Sample Questions: SICP Section 1.1
Revision date: 22 August

The Elements of Programming

Concept: programming languages

  1. A dynamically-typed language has the following property:
    1. variables are declared with a type
    2. once set, variables cannot change their values
    3. once declared, variables cannot change their types
    4. variable types are declared without a type
  1. A functional programming language is characterized by:
    1. the lack of assignment (and other side effects)
    2. the lack of static typing
    3. the ability to define classes
    4. the ability to define functions
  1. The three hallmarks of an object-oriented language are:
    1. encapsulation, inheritance, polymorphism
    2. structures, objects, and modules
    3. objects, loops, and functions
    4. inheritance, modules, and interpretation
  1. An imperative language is characterized by:
    1. conditionals
    2. recursion
    3. functions
    4. side-effects
  1. T or F: Purely functional languages are considered side-effect free.
  1. T or F: A language can be side-effect free and provide for assignment.

Concept: expressions

  1. Which of the following is not a primitive expression?
    1. an integer
    2. a variable
    3. a real number
    4. a string
  1. The simplest abstraction of a primitive expression is:
    1. a variable
    2. a procedure
    3. a number
    4. a compound expression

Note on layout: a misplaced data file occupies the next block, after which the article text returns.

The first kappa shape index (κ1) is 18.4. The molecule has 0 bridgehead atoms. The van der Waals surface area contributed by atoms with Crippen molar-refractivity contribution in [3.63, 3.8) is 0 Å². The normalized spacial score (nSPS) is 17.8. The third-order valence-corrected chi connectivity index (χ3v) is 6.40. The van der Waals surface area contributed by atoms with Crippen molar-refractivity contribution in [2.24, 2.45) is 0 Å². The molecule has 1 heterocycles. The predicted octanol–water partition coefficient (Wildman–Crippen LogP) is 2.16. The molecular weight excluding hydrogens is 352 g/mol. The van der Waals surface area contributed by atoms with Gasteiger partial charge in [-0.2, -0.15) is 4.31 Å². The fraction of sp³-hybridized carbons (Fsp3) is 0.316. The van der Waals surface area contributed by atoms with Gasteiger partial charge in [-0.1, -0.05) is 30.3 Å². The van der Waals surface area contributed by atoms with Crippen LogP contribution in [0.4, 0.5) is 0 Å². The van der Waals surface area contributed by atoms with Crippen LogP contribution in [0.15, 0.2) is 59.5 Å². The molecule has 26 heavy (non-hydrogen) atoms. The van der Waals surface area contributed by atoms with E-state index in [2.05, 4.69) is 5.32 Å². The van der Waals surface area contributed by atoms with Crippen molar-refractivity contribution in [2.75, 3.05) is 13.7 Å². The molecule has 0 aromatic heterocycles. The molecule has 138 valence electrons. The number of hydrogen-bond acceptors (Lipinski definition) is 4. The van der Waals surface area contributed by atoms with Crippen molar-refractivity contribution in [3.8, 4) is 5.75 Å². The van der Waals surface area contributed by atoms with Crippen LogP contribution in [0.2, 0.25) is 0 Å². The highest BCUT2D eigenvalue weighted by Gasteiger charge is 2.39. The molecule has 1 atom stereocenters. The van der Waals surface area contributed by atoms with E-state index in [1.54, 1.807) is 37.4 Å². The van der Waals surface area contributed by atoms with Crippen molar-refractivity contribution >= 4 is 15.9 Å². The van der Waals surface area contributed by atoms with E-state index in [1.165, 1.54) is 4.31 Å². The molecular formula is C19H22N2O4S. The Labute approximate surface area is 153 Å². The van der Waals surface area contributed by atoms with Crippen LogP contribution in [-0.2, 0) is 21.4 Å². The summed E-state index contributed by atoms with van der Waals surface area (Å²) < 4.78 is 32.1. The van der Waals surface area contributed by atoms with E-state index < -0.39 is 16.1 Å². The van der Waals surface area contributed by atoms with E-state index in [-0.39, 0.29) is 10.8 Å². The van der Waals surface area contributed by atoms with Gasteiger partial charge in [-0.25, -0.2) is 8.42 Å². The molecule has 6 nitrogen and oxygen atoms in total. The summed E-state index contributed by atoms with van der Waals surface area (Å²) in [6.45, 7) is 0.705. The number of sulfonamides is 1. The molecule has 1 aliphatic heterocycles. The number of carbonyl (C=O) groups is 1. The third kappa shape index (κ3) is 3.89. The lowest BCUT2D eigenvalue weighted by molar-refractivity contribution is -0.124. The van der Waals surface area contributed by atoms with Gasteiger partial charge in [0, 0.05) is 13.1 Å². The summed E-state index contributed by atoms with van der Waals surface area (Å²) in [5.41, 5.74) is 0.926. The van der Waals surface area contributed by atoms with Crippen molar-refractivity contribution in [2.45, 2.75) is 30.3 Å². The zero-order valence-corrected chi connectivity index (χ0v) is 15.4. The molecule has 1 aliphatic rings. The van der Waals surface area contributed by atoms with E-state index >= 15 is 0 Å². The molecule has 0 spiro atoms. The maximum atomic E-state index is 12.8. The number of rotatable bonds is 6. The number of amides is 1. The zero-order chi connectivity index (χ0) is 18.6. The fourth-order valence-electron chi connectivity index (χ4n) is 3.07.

1. Abstractions are made in Scheme using the keyword:
    1. abstract
    2. include
    3. define
    4. var
  1. In Scheme, the order in which the operator and operands of an expression are evaluated is:
    1. from left to right
    2. the operator first, the operands unspecified
    3. unspecified
    4. the operator last, the operands unspecified
    5. from right to left
    6. the operator first, the operands from right to left
  1. T or F: A compound expression is a combination of primitive and/or compound expressions.
  1. T or F: With regards to Scheme, statements and expressions are equivalent.
  1. T or F: In Scheme, a compound expression must involve at least one function call.
  1. A primitive function is:
    1. a function that is 'wrapped' by another function
    2. a predefined function
    3. a simple one-line function
    4. a function that performs arithmetic operations
  1. T or F: In Scheme, operators are considered distinct from functions.
  1. T or F: Scheme operators have precedence (e.g. multiplications are performed before additions).
  1. T or F: Scheme operators have associativity.
  1. If 5 - 2 - 1 is 4, then the associativity of the subtraction operator is:
    1. inward associative
    2. outward associative
    3. left associative
    4. right associative
  1. Scheme uses:
    1. postfix notation
    2. prefix notation
    3. level-order notation
    4. infix notation
    5. prefix notation for functions, infix for expressions